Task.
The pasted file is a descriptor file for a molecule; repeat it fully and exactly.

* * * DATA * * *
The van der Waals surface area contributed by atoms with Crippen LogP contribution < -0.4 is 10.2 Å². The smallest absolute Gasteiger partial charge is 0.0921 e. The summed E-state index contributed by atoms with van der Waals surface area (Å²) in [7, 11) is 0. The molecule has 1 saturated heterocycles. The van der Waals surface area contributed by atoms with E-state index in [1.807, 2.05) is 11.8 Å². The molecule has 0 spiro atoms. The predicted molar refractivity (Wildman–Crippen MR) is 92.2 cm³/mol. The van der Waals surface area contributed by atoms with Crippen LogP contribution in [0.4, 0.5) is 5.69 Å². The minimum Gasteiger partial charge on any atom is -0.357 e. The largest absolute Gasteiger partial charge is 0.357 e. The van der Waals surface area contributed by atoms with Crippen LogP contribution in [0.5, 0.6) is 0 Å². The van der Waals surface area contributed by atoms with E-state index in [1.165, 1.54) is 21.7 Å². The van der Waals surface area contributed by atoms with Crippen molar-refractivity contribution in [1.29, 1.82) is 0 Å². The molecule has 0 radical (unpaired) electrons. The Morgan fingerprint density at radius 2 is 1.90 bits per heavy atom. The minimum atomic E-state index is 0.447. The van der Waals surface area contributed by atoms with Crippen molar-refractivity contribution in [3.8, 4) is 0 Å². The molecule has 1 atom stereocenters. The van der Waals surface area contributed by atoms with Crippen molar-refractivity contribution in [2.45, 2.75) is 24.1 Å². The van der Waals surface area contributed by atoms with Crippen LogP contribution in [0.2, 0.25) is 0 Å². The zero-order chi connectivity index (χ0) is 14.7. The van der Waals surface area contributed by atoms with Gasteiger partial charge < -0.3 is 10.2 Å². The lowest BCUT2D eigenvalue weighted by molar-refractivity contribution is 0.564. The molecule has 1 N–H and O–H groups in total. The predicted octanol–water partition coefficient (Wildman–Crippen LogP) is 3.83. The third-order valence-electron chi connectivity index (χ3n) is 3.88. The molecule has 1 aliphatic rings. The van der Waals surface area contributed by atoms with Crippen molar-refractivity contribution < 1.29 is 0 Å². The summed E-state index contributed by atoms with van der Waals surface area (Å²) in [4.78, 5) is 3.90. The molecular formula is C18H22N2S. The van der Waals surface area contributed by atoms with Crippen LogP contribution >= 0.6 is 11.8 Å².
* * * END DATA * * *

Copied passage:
The van der Waals surface area contributed by atoms with Crippen LogP contribution < -0.4 is 10.2 Å². The smallest absolute Gasteiger partial charge is 0.0921 e. The summed E-state index contributed by atoms with van der Waals surface area (Å²) in [7, 11) is 0. The molecule has 1 saturated heterocycles. The van der Waals surface area contributed by atoms with E-state index in [1.807, 2.05) is 11.8 Å². The molecule has 0 spiro atoms. The predicted molar refractivity (Wildman–Crippen MR) is 92.2 cm³/mol. The van der Waals surface area contributed by atoms with Crippen LogP contribution in [0.4, 0.5) is 5.69 Å². The minimum Gasteiger partial charge on any atom is -0.357 e. The largest absolute Gasteiger partial charge is 0.357 e. The van der Waals surface area contributed by atoms with Crippen LogP contribution in [0.5, 0.6) is 0 Å². The van der Waals surface area contributed by atoms with E-state index in [1.165, 1.54) is 21.7 Å². The van der Waals surface area contributed by atoms with Crippen molar-refractivity contribution in [1.29, 1.82) is 0 Å². The molecule has 0 radical (unpaired) electrons. The Morgan fingerprint density at radius 2 is 1.90 bits per heavy atom. The minimum atomic E-state index is 0.447. The van der Waals surface area contributed by atoms with Crippen molar-refractivity contribution in [3.8, 4) is 0 Å². The molecule has 1 atom stereocenters. The van der Waals surface area contributed by atoms with Crippen molar-refractivity contribution in [2.45, 2.75) is 24.1 Å². The van der Waals surface area contributed by atoms with Crippen LogP contribution in [0.2, 0.25) is 0 Å². The zero-order chi connectivity index (χ0) is 14.7. The van der Waals surface area contributed by atoms with Gasteiger partial charge < -0.3 is 10.2 Å². The lowest BCUT2D eigenvalue weighted by molar-refractivity contribution is 0.564. The molecule has 1 N–H and O–H groups in total. The predicted octanol–water partition coefficient (Wildman–Crippen LogP) is 3.83. The third-order valence-electron chi connectivity index (χ3n) is 3.88. The molecule has 1 aliphatic rings. The van der Waals surface area contributed by atoms with Crippen molar-refractivity contribution < 1.29 is 0 Å². The summed E-state index contributed by atoms with van der Waals surface area (Å²) in [4.78, 5) is 3.90. The molecular formula is C18H22N2S. The van der Waals surface area contributed by atoms with Crippen LogP contribution >= 0.6 is 11.8 Å².